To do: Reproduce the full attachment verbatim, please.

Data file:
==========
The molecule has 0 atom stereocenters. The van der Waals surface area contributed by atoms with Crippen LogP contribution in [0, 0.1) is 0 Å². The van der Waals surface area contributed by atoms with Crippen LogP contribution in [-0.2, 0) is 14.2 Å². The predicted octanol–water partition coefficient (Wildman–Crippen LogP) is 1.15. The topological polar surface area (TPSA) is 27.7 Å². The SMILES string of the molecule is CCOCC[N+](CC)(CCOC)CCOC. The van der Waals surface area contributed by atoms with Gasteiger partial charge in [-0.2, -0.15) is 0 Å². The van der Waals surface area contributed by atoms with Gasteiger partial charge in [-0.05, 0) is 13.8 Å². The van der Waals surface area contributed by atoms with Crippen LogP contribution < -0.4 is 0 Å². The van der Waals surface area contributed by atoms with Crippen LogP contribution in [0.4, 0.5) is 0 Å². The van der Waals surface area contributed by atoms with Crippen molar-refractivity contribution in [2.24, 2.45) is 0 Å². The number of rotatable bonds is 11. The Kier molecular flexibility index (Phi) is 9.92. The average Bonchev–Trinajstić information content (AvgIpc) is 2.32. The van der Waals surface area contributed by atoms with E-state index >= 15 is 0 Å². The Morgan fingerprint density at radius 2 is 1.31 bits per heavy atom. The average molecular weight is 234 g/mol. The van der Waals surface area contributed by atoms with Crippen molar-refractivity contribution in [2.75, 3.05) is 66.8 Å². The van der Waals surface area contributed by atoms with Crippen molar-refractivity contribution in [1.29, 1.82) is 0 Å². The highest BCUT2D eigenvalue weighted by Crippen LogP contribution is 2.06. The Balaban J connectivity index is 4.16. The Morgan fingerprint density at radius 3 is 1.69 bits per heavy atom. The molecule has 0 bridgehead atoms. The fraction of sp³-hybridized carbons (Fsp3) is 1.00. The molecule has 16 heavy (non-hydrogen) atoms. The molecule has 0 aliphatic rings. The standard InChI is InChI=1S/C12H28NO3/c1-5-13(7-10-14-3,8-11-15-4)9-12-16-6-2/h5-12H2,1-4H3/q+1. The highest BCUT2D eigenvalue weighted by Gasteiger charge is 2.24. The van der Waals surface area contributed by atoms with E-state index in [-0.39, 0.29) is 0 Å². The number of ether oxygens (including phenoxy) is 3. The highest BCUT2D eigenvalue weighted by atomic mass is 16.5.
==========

The molecule has 0 atom stereocenters. The van der Waals surface area contributed by atoms with Crippen LogP contribution in [0, 0.1) is 0 Å². The van der Waals surface area contributed by atoms with Crippen LogP contribution in [-0.2, 0) is 14.2 Å². The predicted octanol–water partition coefficient (Wildman–Crippen LogP) is 1.15. The topological polar surface area (TPSA) is 27.7 Å². The SMILES string of the molecule is CCOCC[N+](CC)(CCOC)CCOC. The van der Waals surface area contributed by atoms with Gasteiger partial charge in [-0.2, -0.15) is 0 Å². The van der Waals surface area contributed by atoms with Gasteiger partial charge in [-0.05, 0) is 13.8 Å². The van der Waals surface area contributed by atoms with Crippen LogP contribution < -0.4 is 0 Å². The van der Waals surface area contributed by atoms with Crippen LogP contribution in [0.4, 0.5) is 0 Å². The van der Waals surface area contributed by atoms with Crippen molar-refractivity contribution in [2.24, 2.45) is 0 Å². The number of rotatable bonds is 11. The Kier molecular flexibility index (Phi) is 9.92. The average Bonchev–Trinajstić information content (AvgIpc) is 2.32. The van der Waals surface area contributed by atoms with E-state index >= 15 is 0 Å². The Morgan fingerprint density at radius 2 is 1.31 bits per heavy atom. The average molecular weight is 234 g/mol. The van der Waals surface area contributed by atoms with Crippen molar-refractivity contribution in [2.75, 3.05) is 66.8 Å². The van der Waals surface area contributed by atoms with Crippen molar-refractivity contribution in [1.29, 1.82) is 0 Å². The highest BCUT2D eigenvalue weighted by Crippen LogP contribution is 2.06. The Balaban J connectivity index is 4.16. The Morgan fingerprint density at radius 3 is 1.69 bits per heavy atom. The molecule has 0 bridgehead atoms. The fraction of sp³-hybridized carbons (Fsp3) is 1.00. The molecule has 16 heavy (non-hydrogen) atoms. The molecule has 0 aliphatic rings. The standard InChI is InChI=1S/C12H28NO3/c1-5-13(7-10-14-3,8-11-15-4)9-12-16-6-2/h5-12H2,1-4H3/q+1. The highest BCUT2D eigenvalue weighted by Gasteiger charge is 2.24. The van der Waals surface area contributed by atoms with E-state index in [-0.39, 0.29) is 0 Å². The number of ether oxygens (including phenoxy) is 3. The highest BCUT2D eigenvalue weighted by atomic mass is 16.5.